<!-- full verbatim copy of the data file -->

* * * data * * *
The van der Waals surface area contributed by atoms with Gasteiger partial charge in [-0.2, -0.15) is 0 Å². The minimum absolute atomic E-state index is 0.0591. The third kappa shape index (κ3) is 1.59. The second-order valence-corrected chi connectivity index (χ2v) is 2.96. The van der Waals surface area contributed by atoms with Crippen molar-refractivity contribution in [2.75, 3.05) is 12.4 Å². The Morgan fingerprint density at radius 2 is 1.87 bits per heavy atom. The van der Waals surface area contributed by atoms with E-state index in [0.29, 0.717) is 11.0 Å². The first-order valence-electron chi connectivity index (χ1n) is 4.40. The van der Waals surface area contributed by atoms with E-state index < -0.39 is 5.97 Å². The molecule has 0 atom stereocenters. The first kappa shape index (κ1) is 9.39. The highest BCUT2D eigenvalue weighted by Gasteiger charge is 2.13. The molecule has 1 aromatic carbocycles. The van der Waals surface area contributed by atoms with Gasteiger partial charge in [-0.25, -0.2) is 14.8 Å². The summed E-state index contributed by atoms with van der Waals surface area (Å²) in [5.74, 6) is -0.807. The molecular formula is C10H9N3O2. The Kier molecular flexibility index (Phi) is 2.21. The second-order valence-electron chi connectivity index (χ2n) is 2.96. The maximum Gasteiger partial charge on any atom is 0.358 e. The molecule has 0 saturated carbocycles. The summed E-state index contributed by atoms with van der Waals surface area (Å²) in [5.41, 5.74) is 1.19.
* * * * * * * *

The van der Waals surface area contributed by atoms with Gasteiger partial charge in [-0.2, -0.15) is 0 Å². The minimum absolute atomic E-state index is 0.0591. The third kappa shape index (κ3) is 1.59. The second-order valence-corrected chi connectivity index (χ2v) is 2.96. The van der Waals surface area contributed by atoms with Crippen molar-refractivity contribution in [2.75, 3.05) is 12.4 Å². The Morgan fingerprint density at radius 2 is 1.87 bits per heavy atom. The van der Waals surface area contributed by atoms with E-state index in [0.29, 0.717) is 11.0 Å². The first-order valence-electron chi connectivity index (χ1n) is 4.40. The van der Waals surface area contributed by atoms with E-state index < -0.39 is 5.97 Å². The molecule has 0 atom stereocenters. The first kappa shape index (κ1) is 9.39. The highest BCUT2D eigenvalue weighted by Gasteiger charge is 2.13. The molecule has 1 aromatic carbocycles. The van der Waals surface area contributed by atoms with Gasteiger partial charge in [-0.25, -0.2) is 14.8 Å². The summed E-state index contributed by atoms with van der Waals surface area (Å²) in [5.74, 6) is -0.807. The molecular formula is C10H9N3O2. The Kier molecular flexibility index (Phi) is 2.21. The second-order valence-electron chi connectivity index (χ2n) is 2.96. The maximum Gasteiger partial charge on any atom is 0.358 e. The molecule has 0 saturated carbocycles. The summed E-state index contributed by atoms with van der Waals surface area (Å²) in [5.41, 5.74) is 1.19.